“There is a unique opportunity for industries to transform themselves as we look to build back better post-COVID. Unfortunately, our findings show that the transportation sector still has the brakes on in transitioning to a low-carbon future, with only 18% of firms assessed in line with a path to keep global warming at 2°C or below in 2050. It is particularly alarming that some companies are back-loading efforts to align with the Paris goals to 2050. The transportation sector needs to step on the accelerator in addressing Carbon Performance and Management Quality because we need improvements from this sector now, not in a few decades, to ensure a net-zero future takes-off.”
TPI’s data also shows that the transport sector performs poorer than other high-emitting sectors on potential climate lobbying issues. Only 31% of transport firms disclose involvement in trade associations that engage on climate-related issues (compared to 38% in the energy sector).
Other findings include:
In total 16 companies were assessed. The shipping sector is the worst performer in the transport sector on ‘Management Quality’ with an average score of just 1.8 out of 5.
However, the sector has the best ‘Carbon Performance’ of the three transport sub-sectors. More than half of shipping companies (nine in total) are aligned with a ‘Below 2°C’ pathway by 2030, however only two are aligned with ‘Below 2°C’ pathway by 2050 – suggesting more ambitious long-term targets are required.
Five of the companies assessed, either do not disclose their emissions from shipping operations, or do so in a form that TPI cannot assess.
In total, 23 companies were assessed including Tesla, Toyota and General Motors. The average ‘Management Quality’ (i.e. climate governance) score for the sector decreased slightly from last year (from 3 to 2.7) but remains relatively high compared to other sectors.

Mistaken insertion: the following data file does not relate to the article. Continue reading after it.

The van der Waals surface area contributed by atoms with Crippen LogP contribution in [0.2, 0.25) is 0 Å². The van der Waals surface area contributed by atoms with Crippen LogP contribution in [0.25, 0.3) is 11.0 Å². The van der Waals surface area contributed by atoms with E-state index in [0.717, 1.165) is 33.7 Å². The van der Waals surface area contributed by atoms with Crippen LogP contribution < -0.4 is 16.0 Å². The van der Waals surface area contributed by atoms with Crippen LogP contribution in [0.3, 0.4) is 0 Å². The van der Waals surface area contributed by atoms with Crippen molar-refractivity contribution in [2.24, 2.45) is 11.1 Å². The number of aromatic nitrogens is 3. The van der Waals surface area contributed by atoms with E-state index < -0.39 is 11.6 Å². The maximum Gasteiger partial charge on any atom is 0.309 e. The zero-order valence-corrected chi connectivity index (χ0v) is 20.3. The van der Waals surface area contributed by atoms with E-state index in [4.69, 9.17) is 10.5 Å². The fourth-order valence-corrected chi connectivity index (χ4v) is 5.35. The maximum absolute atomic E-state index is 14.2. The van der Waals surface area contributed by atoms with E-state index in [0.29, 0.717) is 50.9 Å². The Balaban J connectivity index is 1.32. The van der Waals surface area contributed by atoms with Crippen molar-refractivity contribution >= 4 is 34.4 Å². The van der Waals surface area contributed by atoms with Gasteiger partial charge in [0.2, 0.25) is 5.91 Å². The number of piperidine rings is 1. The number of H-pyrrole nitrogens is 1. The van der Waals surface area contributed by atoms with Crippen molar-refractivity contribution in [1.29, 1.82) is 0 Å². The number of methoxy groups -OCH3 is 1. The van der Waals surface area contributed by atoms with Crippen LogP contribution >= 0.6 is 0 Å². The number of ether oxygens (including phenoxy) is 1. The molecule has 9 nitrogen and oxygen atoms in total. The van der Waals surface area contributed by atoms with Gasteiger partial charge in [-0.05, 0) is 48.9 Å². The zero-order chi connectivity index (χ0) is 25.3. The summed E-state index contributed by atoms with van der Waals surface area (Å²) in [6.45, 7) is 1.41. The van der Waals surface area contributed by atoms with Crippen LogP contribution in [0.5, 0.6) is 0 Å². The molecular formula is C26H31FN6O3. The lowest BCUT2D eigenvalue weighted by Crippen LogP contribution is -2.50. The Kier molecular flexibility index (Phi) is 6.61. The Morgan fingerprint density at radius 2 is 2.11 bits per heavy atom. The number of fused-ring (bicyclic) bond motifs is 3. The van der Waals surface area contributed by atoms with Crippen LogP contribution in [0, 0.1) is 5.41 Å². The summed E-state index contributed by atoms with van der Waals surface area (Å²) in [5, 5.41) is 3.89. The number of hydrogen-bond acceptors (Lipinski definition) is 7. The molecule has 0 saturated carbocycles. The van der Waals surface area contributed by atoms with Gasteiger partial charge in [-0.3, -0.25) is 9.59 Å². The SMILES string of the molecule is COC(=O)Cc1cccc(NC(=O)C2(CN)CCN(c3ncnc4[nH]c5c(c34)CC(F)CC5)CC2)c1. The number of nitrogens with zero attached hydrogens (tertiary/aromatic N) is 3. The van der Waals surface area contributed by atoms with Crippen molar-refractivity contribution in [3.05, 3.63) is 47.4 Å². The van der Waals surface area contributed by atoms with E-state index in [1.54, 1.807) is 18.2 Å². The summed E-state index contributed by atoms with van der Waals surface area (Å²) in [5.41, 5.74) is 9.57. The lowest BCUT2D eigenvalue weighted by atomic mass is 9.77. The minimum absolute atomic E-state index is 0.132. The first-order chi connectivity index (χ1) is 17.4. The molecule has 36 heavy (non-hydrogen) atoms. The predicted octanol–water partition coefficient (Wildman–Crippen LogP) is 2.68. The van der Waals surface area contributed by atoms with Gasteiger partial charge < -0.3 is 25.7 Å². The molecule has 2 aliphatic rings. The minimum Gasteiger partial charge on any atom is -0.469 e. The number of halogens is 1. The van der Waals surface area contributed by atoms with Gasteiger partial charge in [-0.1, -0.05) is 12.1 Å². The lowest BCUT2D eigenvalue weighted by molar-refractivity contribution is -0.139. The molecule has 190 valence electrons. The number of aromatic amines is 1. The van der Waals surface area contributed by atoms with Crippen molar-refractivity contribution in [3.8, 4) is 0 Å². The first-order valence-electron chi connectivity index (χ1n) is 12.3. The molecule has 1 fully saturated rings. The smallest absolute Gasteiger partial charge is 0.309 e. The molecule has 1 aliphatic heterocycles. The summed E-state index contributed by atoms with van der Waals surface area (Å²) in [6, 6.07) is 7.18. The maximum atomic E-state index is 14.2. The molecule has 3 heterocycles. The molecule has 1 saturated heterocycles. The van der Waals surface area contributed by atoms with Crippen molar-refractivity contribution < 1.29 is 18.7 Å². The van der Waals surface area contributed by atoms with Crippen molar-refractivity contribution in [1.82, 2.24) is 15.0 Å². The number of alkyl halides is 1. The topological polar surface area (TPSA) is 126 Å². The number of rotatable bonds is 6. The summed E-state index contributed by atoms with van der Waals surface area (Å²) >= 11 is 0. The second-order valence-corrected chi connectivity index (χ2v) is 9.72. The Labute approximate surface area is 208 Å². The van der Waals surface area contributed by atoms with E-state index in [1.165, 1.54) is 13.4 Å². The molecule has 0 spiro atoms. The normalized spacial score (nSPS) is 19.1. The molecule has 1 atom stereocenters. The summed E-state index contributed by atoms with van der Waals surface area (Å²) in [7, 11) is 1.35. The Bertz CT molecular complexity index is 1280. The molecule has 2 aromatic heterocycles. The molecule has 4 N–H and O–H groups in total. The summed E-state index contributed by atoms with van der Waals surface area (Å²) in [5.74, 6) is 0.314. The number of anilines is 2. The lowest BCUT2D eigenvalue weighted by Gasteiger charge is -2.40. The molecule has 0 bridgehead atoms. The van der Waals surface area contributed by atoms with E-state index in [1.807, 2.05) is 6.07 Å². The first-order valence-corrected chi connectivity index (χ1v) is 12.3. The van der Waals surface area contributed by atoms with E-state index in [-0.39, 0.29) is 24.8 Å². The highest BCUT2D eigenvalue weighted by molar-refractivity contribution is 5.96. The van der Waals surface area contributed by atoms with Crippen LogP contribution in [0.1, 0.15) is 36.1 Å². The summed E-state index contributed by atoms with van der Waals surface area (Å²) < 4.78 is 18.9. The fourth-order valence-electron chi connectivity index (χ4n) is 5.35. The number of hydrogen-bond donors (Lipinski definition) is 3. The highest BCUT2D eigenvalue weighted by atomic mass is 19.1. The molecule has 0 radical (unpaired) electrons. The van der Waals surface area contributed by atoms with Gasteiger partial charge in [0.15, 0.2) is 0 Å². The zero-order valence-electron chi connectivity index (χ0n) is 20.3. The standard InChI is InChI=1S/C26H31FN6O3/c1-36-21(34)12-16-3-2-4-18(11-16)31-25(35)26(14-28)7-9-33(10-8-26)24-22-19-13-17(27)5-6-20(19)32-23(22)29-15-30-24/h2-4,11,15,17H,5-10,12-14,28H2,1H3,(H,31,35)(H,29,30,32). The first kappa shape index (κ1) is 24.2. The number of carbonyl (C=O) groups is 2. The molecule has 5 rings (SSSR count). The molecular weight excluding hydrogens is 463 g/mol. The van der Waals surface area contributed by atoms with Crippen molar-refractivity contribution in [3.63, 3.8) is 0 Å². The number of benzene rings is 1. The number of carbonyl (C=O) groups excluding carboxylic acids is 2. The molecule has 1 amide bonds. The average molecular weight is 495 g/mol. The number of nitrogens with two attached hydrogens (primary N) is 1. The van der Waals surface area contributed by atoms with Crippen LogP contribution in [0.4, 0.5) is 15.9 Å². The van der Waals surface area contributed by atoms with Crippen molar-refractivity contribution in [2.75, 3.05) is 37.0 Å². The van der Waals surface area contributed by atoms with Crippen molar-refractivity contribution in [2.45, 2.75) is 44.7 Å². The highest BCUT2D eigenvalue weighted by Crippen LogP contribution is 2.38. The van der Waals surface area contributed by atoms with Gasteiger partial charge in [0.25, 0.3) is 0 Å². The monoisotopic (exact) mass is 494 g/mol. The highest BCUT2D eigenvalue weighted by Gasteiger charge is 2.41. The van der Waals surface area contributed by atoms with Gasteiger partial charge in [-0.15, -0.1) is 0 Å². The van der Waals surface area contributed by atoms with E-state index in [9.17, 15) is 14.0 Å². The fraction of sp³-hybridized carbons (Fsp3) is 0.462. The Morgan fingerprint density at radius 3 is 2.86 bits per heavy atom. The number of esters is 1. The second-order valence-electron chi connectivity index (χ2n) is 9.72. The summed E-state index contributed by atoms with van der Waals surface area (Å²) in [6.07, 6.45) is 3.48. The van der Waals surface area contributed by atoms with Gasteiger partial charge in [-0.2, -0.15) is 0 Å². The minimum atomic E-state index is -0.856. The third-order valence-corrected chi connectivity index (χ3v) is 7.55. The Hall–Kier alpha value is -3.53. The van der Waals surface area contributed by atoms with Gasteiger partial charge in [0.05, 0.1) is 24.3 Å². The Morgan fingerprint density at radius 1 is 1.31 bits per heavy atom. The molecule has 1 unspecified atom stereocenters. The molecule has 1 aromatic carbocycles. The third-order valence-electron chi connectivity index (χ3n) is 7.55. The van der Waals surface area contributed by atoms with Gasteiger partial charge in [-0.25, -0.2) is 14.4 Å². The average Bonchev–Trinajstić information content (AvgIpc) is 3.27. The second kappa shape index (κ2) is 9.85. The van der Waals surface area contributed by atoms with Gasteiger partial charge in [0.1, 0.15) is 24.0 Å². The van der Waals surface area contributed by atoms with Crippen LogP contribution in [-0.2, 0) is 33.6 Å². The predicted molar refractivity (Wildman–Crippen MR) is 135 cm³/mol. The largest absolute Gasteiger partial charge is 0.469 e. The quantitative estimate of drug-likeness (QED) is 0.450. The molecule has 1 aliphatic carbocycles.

BMW is the only transport company to achieve the top 4* ranking for Management Quality – meaning it had satisfactory responses across all 19 indicators assessed.
On ‘Carbon Performance’ metrics, the sector is showing improvement with an 11% increase in the proportion of companies in alignment with at least the Paris Pledges by 2030 (from nine firms in TPI’s 2019 transport report to 12 firms in this year’s report).
Eight companies aligned with 2°C pathways* by 2050, though just three will currently be aligned by 2030. This suggests that (in contrast to shipping), automobile companies are deferring their climate action.
In total 23 companies were assessed including Delta, IAG and Qantas. The average ‘Management Quality’ score for airlines is 2.8, an increase from 2.6 last year, with seven airlines moving up at least one level this year.
The aviation sector is the worst performing of all TPI-assessed sectors on Carbon Performance (partly due, as described above, to an overreliance on offsetting in the industry). The best performer is United Airlines, who are the only airline company of the 23 assessed aligned with a pathway to keep global warming below 2°C.
Encouragingly, six airlines have committed to gross emissions targets that exclude the use of offsets this year including Azul, EasyJet, IAG, Turkish Airlines, Wizz Air and United Airlines (although only the latter two are ambitious enough to align with any of TPI’s three benchmarks).
Sea News Feature, December 11